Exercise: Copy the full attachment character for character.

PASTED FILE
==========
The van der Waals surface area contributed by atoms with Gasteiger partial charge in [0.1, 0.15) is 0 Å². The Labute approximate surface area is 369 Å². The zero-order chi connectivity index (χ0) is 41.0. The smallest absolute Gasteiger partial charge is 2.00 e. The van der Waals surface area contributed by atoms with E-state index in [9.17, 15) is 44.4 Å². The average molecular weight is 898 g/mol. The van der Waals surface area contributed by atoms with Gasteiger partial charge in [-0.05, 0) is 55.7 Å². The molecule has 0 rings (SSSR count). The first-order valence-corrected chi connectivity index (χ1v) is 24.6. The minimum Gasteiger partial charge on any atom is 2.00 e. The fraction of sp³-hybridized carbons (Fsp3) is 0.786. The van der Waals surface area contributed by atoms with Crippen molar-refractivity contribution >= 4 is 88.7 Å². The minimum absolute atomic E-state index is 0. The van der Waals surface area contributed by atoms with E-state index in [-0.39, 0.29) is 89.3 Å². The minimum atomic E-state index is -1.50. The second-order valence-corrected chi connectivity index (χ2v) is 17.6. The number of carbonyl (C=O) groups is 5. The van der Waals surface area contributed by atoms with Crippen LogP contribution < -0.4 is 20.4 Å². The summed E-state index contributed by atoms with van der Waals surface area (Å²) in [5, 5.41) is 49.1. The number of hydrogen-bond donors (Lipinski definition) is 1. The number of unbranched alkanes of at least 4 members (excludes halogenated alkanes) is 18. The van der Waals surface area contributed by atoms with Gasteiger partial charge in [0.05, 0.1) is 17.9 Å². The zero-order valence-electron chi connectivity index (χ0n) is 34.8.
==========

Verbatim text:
The van der Waals surface area contributed by atoms with Gasteiger partial charge in [0.1, 0.15) is 0 Å². The Labute approximate surface area is 369 Å². The zero-order chi connectivity index (χ0) is 41.0. The smallest absolute Gasteiger partial charge is 2.00 e. The van der Waals surface area contributed by atoms with E-state index in [9.17, 15) is 44.4 Å². The average molecular weight is 898 g/mol. The van der Waals surface area contributed by atoms with Gasteiger partial charge in [-0.05, 0) is 55.7 Å². The molecule has 0 rings (SSSR count). The first-order valence-corrected chi connectivity index (χ1v) is 24.6. The minimum Gasteiger partial charge on any atom is 2.00 e. The fraction of sp³-hybridized carbons (Fsp3) is 0.786. The van der Waals surface area contributed by atoms with Crippen molar-refractivity contribution >= 4 is 88.7 Å². The minimum absolute atomic E-state index is 0. The van der Waals surface area contributed by atoms with E-state index in [-0.39, 0.29) is 89.3 Å². The minimum atomic E-state index is -1.50. The second-order valence-corrected chi connectivity index (χ2v) is 17.6. The number of carbonyl (C=O) groups is 5. The van der Waals surface area contributed by atoms with Crippen LogP contribution < -0.4 is 20.4 Å². The summed E-state index contributed by atoms with van der Waals surface area (Å²) in [5, 5.41) is 49.1. The number of hydrogen-bond donors (Lipinski definition) is 1. The number of unbranched alkanes of at least 4 members (excludes halogenated alkanes) is 18. The van der Waals surface area contributed by atoms with Gasteiger partial charge in [0.05, 0.1) is 17.9 Å². The zero-order valence-electron chi connectivity index (χ0n) is 34.8.